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The Good, The Bad, & The Ugly

July 30, 2014

First, the “good”:

The overall size & quantity of the first waves of Brandywine, Mortgage Lifter & German Yellow tomatoes has been above average; Mrs cohutt has referenced the “early pumpkin harvest” on more than one occasion.

Brandywine & German Yellow tomatoes

Brandywine & German Yellow tomatoes

Another “good” is the ample supply of eggplants we have been harvesting; the flea beetles are around but I’ve kept them at bay with an occasional light dusting of diatomaceous earth on the leaves at dusk. (I have rinsed it off in the morning to keep wind from spreading it where I don’t want it.)
A week's eggplant harvest

A week’s eggplant harvest

Likewise, the first waves of soy (type “Envy”) have been good and more productive than last year’s initial try.
First soy harvest of the season ("Envy")

First soy harvest of the season (“Envy”)

The “bad”:

I have a serious tomato plant problem that is probably Fusarium or Verticillium wilt. If I confirm one or both of these is will have a serious impact on the garden over the next few years due to limitations of what can be planted in infected soils. (More on this in a future post, should I manage to figure it out.) Basically the leaves are dying very quickly from the bottom up- right now there are few if any live green leaves in the the first 4 feet of the plants. This has left little shade on the developing fruits so I have a lot of cracks and sun scalding on those tomatoes harvested so far. Unfortunately this will also limit or eliminate the 2nd large harvest wave that usually follows in September.

Wilted Brandywines

Wilted Brandywines

The “ugly”:

My garlic harvest was hit with onion maggots, which has given me the disgusting aroma of rotting garlic wafting everywhere as I have attempted to cull the infested heads. The worm is pretty much undetectable until the clove or cloves it has been eating tunnels through begins the inevitable hidden festering rot process. The nose knows first; rotting garlic has a way of letting the whole house know.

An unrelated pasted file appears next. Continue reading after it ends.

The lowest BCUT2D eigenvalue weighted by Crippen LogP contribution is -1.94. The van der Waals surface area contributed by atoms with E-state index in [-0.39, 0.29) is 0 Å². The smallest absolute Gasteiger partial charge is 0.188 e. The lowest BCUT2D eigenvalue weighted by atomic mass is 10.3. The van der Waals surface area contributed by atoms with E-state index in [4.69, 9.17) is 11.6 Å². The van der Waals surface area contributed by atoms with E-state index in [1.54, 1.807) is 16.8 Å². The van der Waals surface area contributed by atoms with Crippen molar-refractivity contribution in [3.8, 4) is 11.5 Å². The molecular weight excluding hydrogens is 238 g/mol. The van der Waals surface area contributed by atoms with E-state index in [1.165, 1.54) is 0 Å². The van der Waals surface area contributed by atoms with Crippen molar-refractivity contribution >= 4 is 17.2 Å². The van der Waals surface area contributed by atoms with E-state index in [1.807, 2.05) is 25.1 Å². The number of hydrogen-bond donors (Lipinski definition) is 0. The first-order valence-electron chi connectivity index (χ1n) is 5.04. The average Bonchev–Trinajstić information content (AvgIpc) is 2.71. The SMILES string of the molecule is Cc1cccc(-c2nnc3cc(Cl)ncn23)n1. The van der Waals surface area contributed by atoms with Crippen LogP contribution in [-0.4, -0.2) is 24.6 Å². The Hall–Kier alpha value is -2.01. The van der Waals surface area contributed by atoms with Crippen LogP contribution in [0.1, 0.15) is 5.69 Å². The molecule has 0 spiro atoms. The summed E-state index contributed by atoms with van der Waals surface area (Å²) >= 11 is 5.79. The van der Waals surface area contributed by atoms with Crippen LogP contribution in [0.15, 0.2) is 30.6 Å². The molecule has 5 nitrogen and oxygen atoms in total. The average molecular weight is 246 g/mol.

(If you are reading this @ mealtime, you might pass on the remaining pictures.)

The culprits:

Onion Maggots in Inchelium Red Garlic

Onion Maggots in Inchelium Red Garlic

The resulting damage:
Inchellium Red garlic rot induced from onion maggots

Inchellium Red garlic rot induced from onion maggots

Another example of onion maggot damage (Inchellium Red garlic). NASTY!

Another example of onion maggot damage (Inchellium Red garlic).

5 Comments leave one →
  1. Namastemama permalink
    July 30, 2014 8:02 am

    I feel for you. Several years ago we had a similar tomato problem. I remember tearing out plants and crying. We make sauce , salsa, ketchup etc. So much hard work too. Non gardeners just don’t understand. Good luck!

  2. yammerschooner permalink
    July 30, 2014 8:59 am

    Having that happen to your tomatoes has got to be demoralizing. We harvested our first brandywines and wapsipinicon peaches yesterday. The cherokee purples, indian stripes, russian roses, sweet millions, and sun sugars have been abundant for the last couple of weeks. We are still waiting on the bull hearts and the green zebras. I can’t imagine not being able to plant any next year.

    • August 7, 2014 5:58 am

      Yammer, I hadn’t realized you had ventured so far into the world of heirlooms – be careful, there is no coming back… 😉

  3. Haynes permalink
    August 6, 2014 9:48 pm

    I, sadly, feel your pain with the tomatoes- looking at a carbon base to rehab- Mirimichi Green- have a look and let me know your thoughts- appreciated as always!

    • August 7, 2014 6:03 am

      I’m not sure exactly what your objective is, give me a call to discuss…

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